MEW-DOS v1.1

Mounting partitions from disk images written by neko


Sometimes you run across some situation, knowing you have solved this problem before, although ages ago, and just can’t remember how to do it. This is one of these cases. It’s not often that you need to mount specifically a particular partition from a disk image, but this can provide useful for data recovery purposes or even if just to look around in the image.

Assuming you got a full disk image, created i.e. via dd, you can specify an offset to the mount command to tell mount at which point to find the partition you want to mount.

Mind: the method using losetup below can also be used to attach the whole disk image as block device.

Mounting via mount

First, determine if your image has a valid partition table at all by using fdisk -l <image>. If this is broken already, you might need to fix that first with tools like testdisk, unless you happen to remember the exact sector your partition starts at.

root@nas:~# fdisk -l image.bin
Disk image.bin: 111.8 GiB, 120034123776 bytes, 234441648 sectors
Units: sectors of 1 * 512 = 512 bytes
Sector size (logical/physical): 512 bytes / 512 bytes
I/O size (minimum/optimal): 512 bytes / 512 bytes
Disklabel type: dos
Disk identifier: 0xc688913a

Device     Boot     Start       End   Sectors  Size Id Type
image.bin1  *         2048 215881727 215879680  103G 83 Linux
image.bin2       217980926 234440703  16459778  7.9G  5 Extended
image.bin3       215881728 217978879   2097152    1G 83 Linux
image.bin5       217980928 234440703  16459776  7.9G 82 Linux swap / Solaris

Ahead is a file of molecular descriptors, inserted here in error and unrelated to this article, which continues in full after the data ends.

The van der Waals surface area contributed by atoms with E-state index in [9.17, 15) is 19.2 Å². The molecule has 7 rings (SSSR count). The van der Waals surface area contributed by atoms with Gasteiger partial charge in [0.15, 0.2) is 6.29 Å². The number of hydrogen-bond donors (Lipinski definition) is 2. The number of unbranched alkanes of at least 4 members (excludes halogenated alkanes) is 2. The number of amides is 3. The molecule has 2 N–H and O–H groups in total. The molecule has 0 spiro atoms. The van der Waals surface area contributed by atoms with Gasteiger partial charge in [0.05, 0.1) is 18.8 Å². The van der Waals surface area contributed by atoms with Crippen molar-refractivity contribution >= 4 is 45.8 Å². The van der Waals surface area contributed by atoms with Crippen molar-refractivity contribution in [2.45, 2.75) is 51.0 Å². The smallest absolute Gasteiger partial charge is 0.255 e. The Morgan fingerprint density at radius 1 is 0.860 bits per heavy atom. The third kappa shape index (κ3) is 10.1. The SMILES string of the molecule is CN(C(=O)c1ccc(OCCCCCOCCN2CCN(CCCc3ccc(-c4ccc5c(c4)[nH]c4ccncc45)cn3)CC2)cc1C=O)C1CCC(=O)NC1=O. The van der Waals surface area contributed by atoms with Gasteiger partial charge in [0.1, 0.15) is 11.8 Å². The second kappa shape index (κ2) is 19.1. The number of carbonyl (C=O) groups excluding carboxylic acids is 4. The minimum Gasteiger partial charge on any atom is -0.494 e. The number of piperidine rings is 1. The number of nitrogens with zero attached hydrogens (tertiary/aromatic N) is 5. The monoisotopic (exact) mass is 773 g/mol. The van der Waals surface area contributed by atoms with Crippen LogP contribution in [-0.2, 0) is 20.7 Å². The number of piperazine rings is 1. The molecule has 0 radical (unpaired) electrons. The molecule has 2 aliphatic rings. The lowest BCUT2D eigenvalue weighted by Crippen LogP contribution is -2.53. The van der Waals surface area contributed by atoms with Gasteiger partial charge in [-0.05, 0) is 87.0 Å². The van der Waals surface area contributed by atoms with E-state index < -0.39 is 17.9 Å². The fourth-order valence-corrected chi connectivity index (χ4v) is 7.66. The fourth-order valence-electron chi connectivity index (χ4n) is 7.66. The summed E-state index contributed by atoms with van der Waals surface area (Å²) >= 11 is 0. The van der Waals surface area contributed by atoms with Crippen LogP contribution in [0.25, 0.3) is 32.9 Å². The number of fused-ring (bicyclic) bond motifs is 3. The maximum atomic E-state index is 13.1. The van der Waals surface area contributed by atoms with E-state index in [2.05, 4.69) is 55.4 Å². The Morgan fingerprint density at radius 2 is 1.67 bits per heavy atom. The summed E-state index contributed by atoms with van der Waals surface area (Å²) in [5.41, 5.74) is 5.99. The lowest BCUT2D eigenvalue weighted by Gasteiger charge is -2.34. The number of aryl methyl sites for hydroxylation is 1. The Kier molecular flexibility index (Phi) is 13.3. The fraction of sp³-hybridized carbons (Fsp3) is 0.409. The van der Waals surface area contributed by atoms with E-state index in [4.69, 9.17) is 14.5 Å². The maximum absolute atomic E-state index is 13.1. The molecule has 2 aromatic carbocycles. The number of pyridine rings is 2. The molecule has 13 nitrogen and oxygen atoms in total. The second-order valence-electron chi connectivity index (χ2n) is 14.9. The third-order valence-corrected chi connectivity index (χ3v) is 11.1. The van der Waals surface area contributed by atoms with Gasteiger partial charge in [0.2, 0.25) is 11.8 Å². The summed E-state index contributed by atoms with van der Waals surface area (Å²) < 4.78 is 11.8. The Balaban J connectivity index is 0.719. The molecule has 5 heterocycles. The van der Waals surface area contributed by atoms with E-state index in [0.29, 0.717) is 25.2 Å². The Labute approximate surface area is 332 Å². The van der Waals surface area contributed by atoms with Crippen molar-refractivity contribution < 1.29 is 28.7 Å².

Partition table entries are not in disk order.

From the output we can determine that this drive is using a 512-byte sector size1, this is important for calculating the needed offset for mount: Multiply the start sector of the partition by the sector size, and you will find what byte the partition starts at.

Partition /dev/sdd1 starts at sector: 2048 (from fdisk output)
Sector size: 512 byte

Resulting bytecount, start-sector times sector size: 1048576

Finally, mount the partition:

mount image.bin -o offset=$1048576

Should the mount command return invalid argument, proceed with losetup method.

Mounting via losetup

In case your image is broken beyond recognition as a disk image, you may still be able to scrape off data by mounting the image as a block device. This can be achieved with losetup:2

losetup -o $OFFSET /dev/loop0 image.bin

This will allow you to use the image as if it is an attached disk, although via the loop device /dev/loop0

  1. Look for the line containing Units: sectors of 1 * 512 = 512 bytes 

  2. For this, calculate the offset as mentioned above.